HOME secretary Priti Patel was found to have bullied civil servants by the Prime Minister’s independent advisor to the ministerial code, Sir Alex Allan.

Despite an independent Cabinet Office investigation finding evidence of bullying, the Prime Minister chose to clear her last week and found no breach of the code.

Patel issued a “non-apology” refusing to acknowledge any wrongdoing while Allan threw himself on his sword, resigning after his job was fossilised by the PM. If bullies can get off with bullying with no real sanctions where does this leave civil servant workers?

In the case of Patel, potentially being a witness in a 10-day employment tribunal next year brought by the former Home Office permanent secretary, Philip Rutnam. He’s claiming constructive dismissal for a “vicious and orchestrated campaign” against him by Patel for challenging the alleged mistreatment of colleagues.

The home secretary has form for not following the ministerial code. Who can forget her having to resign from Theresa May’s cabinet three years ago? As international development secretary she failed to be candid with May about 14 unofficial meetings with Israeli ministers, business people and a senior lobbyist.

When Patel was an employment minister at the Department of Works and Pensions in 2015 a staff member secured an ex gratia settlement of £25,000 after alleging bullying by her. No admission of liability was made. Will Rutman’s case go the same way?

Just as the United States has had to cope with the carnage of a President with no ethics or respect for social norms, Boris Johnson’s legacy looks set to be similar. A country where the rule of law applies to us and not them. Examples abound whether Dominic Cummings’ disregard for lockdown rules or the appointment of multiple cronies to top government positions without advertising posts.

The Roman republic ended in 27 BC when power was seized by Rome’s first emperor, Augustus Caesar. He was first among equals – primus inter pares – but liked to disguise his autocratic tendencies to assuage privileged elites and plebs alike. Boris Johnson is more Augustus Gloop, gorging himself on power for the sake of power.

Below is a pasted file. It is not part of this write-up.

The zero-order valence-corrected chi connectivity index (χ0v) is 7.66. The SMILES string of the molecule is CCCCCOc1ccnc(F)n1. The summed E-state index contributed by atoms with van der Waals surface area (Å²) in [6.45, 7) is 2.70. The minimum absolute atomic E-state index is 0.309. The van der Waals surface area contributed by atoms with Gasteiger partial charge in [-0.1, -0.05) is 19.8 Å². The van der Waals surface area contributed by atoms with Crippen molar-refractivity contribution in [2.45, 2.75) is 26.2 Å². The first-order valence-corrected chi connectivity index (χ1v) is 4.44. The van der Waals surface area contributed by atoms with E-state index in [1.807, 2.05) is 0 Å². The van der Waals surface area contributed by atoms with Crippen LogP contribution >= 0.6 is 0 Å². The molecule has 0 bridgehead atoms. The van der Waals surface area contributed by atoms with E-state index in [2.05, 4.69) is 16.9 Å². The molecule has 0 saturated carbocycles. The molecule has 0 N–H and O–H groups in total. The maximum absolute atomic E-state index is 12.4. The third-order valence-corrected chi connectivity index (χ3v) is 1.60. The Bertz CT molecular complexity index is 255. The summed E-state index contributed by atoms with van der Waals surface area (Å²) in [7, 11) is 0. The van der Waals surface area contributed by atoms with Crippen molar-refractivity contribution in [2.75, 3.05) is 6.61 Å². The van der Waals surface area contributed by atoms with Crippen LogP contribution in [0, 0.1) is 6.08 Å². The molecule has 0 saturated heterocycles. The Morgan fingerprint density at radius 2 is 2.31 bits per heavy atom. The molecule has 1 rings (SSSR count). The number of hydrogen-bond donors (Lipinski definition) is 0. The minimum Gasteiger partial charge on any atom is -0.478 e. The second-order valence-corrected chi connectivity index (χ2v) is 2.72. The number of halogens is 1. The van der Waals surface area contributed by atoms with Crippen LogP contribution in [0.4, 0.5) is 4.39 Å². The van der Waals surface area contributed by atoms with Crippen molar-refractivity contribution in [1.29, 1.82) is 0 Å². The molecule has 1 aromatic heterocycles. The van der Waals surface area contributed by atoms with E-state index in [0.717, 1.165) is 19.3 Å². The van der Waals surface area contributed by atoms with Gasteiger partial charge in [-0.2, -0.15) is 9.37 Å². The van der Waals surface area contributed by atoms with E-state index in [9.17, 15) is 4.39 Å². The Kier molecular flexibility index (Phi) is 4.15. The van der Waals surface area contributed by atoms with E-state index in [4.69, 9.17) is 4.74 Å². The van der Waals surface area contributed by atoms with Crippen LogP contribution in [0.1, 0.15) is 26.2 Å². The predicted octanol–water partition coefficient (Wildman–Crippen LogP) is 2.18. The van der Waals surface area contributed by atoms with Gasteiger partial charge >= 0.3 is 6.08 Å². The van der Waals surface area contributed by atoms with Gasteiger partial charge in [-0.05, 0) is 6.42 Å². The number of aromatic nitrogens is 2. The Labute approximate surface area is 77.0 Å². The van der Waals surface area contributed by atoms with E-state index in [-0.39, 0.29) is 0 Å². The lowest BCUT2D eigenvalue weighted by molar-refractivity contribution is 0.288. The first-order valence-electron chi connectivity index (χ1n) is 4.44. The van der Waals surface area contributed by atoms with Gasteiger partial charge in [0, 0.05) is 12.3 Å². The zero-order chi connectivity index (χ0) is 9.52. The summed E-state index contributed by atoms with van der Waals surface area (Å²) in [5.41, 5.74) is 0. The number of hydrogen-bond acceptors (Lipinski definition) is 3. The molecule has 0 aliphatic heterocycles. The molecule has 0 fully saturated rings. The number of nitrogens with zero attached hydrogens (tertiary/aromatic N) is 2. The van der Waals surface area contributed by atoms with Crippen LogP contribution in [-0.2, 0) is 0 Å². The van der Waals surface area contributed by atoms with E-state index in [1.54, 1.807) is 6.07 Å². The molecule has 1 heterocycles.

Yet like Trump, he has no respect for social norms and the rule of law. A primus inter dispares – first among unequals – setting standards to sail to moral decay. While the PM can misuse his position to protect political cronies, in the workplace harassment and bullying is unlawful. It’s important to call out bullying for what it is and know your rights.

Bullying is intimidating or insulting behaviour involving the abuse of power that can make someone feel upset, undermined or threatened. It can involve physical, verbal and non-verbal conduct. For example, physical or psychological threats; overbearing and intimidating levels of supervision; inappropriate derogatory remarks about someone’s performance.

Harassment is any unwanted physical, verbal or non-verbal behaviour that undermines a person’s dignity or creates a hostile workplace. A single incident can constitute it. Harassment may involve sexual advances, or be related to age, disability, gender, marital or civil partner status, pregnancy, race, colour, nationality, religion or belief, sex or sexual orientation. Harassment can take other forms too.

It can include unwanted physical touching or grabbing; repeated unwelcome suggestions for social activity; offensive texts, messaging or internet posts; unwelcome sexual advances or suggestive behaviour; derogatory remarks about a particular ethnic or religious group or gender; and mocking or belittling a person’s disability.

Bullying and harassment can give rise to different legal issues: an employer may be liable under the 2010 Equality Act if it fails to protect its employees and other workers from harassment in the course of their employment. This includes harassment by members of staff and, in some cases, third parties such as customers and visitors.

The 1997 Protection from Harassment Act can impose liability on an employer for a course of conduct amounting to harassment by an employee.

An employer has implied duties from an employment contract, including a duty to provide a safe and suitable working environment; not to destroy mutual trust and confidence; and to provide redress of grievances. The 1974 Health and Safety at Work Act also requires employers to provide a safe place and system of work.

If you’re bullied at work, you can raise concerns confidentially and informally with a line manager or someone responsible for human resources. If you’re in a trade union, speak to your union representative or shop steward. If necessary, you can raise a formal complaint or grievance with the support of a trusted colleague or trade union rep.

If a grievance is not upheld, you should be able to appeal. Ultimately if abuse continues you can seek free legal help from Govan Law Centre on remedies by contacting m@govanlc.com or calling free on 0800 043 0306.